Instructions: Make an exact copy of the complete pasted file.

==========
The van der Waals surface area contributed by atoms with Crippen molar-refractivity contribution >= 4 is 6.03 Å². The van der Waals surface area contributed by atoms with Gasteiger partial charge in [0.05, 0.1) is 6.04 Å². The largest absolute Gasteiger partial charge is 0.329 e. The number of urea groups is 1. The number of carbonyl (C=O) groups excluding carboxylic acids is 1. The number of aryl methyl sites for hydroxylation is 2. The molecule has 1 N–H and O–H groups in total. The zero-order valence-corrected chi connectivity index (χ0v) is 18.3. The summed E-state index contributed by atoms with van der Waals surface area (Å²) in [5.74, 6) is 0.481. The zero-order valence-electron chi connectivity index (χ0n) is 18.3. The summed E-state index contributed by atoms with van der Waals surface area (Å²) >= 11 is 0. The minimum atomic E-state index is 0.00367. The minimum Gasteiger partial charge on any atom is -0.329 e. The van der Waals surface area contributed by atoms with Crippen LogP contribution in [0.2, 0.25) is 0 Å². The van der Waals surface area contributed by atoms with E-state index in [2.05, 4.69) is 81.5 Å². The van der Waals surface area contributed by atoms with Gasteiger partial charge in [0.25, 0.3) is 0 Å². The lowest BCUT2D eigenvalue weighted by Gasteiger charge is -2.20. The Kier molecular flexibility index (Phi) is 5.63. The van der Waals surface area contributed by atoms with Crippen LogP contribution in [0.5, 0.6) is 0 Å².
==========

The van der Waals surface area contributed by atoms with Crippen molar-refractivity contribution >= 4 is 6.03 Å². The van der Waals surface area contributed by atoms with Gasteiger partial charge in [0.05, 0.1) is 6.04 Å². The largest absolute Gasteiger partial charge is 0.329 e. The number of urea groups is 1. The number of carbonyl (C=O) groups excluding carboxylic acids is 1. The number of aryl methyl sites for hydroxylation is 2. The molecule has 1 N–H and O–H groups in total. The zero-order valence-corrected chi connectivity index (χ0v) is 18.3. The summed E-state index contributed by atoms with van der Waals surface area (Å²) in [5.74, 6) is 0.481. The zero-order valence-electron chi connectivity index (χ0n) is 18.3. The summed E-state index contributed by atoms with van der Waals surface area (Å²) >= 11 is 0. The minimum atomic E-state index is 0.00367. The minimum Gasteiger partial charge on any atom is -0.329 e. The van der Waals surface area contributed by atoms with Crippen LogP contribution in [0.2, 0.25) is 0 Å². The van der Waals surface area contributed by atoms with E-state index in [2.05, 4.69) is 81.5 Å². The van der Waals surface area contributed by atoms with Gasteiger partial charge in [0.25, 0.3) is 0 Å². The lowest BCUT2D eigenvalue weighted by Gasteiger charge is -2.20. The Kier molecular flexibility index (Phi) is 5.63. The van der Waals surface area contributed by atoms with Crippen LogP contribution in [0.5, 0.6) is 0 Å².